And, I'll go back to what I said before...you are using DPP, an app that I do enjoy using, especially for the shorter, quicker shoots, and if I were you I wouldn't rush away from that too quickly, but I would pick up an image editor, and I consider Elements to be great to supplement your DPP work when needed.

Then, in time, you can learn about what else is out there, including Lightroom, but there are other nice apps out there as well. Take your time, read up on something that catches your interest, and be aware that many of these apps have free trials, so when you are ready to "get serious" then take advantage of the free trial.

In the meantime, have fun and enjoy your photography!


Tony
Two Canon cameras (5DC, 30D), three Canon lenses (24-105, 100-400, 100mm macro)
Tony Long Photos on PBase (external link)
Wildlife project pics here (external link), Biking Photog shoots here (external link), "Suburbia" project here (external link)! Mount St. Helens, Mount Hood pics here (external link)

  
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whu-1
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Sep 21, 2011 03:57 |  #7

Thanks for you time and input tony ,

Thinking about it , one of the main reasons I guess for picking only one , light room or element is all so there is only one product to up grade when shinny new features come out.

Thanks for the advice think ill go with dpp and elements 10.
If only for the Content Aware button.

Some of the organizing features might be useful to for a purely amateur
Like finding pics by faces or objects :D

Cheers .




  
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tonylong
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Sep 21, 2011 11:43 |  #8

Elements does have an organizer so that you can assign keywords, but the "face recognising" thing is just not very widespread at this point:)!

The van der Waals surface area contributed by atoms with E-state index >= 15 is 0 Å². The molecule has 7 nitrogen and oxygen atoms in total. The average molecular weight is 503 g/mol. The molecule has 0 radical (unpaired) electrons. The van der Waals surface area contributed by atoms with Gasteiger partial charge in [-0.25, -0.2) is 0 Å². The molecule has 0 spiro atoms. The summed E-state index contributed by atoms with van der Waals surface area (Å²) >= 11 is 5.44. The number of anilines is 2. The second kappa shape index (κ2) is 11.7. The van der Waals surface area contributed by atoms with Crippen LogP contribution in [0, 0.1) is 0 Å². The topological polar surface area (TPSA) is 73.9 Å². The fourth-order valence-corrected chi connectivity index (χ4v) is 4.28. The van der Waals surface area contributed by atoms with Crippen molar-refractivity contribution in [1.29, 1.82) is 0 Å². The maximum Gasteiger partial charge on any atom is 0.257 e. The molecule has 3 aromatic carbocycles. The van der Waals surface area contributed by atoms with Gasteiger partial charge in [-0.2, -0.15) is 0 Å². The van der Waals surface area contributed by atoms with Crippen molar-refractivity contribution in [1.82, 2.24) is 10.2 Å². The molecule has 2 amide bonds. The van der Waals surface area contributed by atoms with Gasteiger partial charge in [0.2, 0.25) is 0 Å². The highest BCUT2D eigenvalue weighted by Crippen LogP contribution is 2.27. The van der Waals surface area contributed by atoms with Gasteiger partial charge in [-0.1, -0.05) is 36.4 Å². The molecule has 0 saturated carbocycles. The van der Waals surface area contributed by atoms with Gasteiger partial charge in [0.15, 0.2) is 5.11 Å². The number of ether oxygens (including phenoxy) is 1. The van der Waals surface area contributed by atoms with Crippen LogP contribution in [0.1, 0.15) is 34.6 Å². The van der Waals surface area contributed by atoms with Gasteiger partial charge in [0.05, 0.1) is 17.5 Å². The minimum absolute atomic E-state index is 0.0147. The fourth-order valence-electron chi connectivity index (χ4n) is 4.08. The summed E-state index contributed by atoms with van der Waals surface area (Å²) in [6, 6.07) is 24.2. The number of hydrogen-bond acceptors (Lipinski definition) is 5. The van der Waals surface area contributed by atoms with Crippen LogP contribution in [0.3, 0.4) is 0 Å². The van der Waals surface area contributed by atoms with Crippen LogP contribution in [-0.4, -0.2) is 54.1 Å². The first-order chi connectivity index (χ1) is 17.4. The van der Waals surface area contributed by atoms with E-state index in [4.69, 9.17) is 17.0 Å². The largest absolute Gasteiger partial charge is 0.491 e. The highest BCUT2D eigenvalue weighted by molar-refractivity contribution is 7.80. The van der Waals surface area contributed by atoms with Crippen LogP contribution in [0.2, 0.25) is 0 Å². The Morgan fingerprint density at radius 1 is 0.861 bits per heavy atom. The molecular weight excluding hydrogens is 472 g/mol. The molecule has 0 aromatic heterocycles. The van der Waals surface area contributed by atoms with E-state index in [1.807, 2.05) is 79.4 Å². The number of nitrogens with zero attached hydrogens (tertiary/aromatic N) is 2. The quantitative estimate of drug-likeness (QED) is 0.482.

Tony
Two Canon cameras (5DC, 30D), three Canon lenses (24-105, 100-400, 100mm macro)
Tony Long Photos on PBase (external link)
Wildlife project pics here (external link), Biking Photog shoots here (external link), "Suburbia" project here (external link)! Mount St. Helens, Mount Hood pics here (external link)

  
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davidcrebelxt
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Sep 21, 2011 22:19 |  #9

Actually, that face-tagging is something I wish would be in LR... I may be an amateur, and face-tagging isn't for everyone... but anyone who says LR is solely for professionals is smoking something too! I found the auto-tagging in Picasa to be pretty good... (and most people don't take the time to realize that it doesn't take over your catalog and tag things willy-nilly... you still must approve the tags that it suggests.)

The content aware fill is something that has me looking to finally updating Elements.

But remember too, that you don't have to follow every upgrade cycle either... I think with Adobe products, you can now typically be 2 versions behind and still eligible for the discounted upgrade pricing. (LR's upgrade price has been @ $99... which I think is great... (also considering I got in early on at the ~$150 price point.) But that also means having the restraint to keep those new features from yourself while you wait for the NEXT release.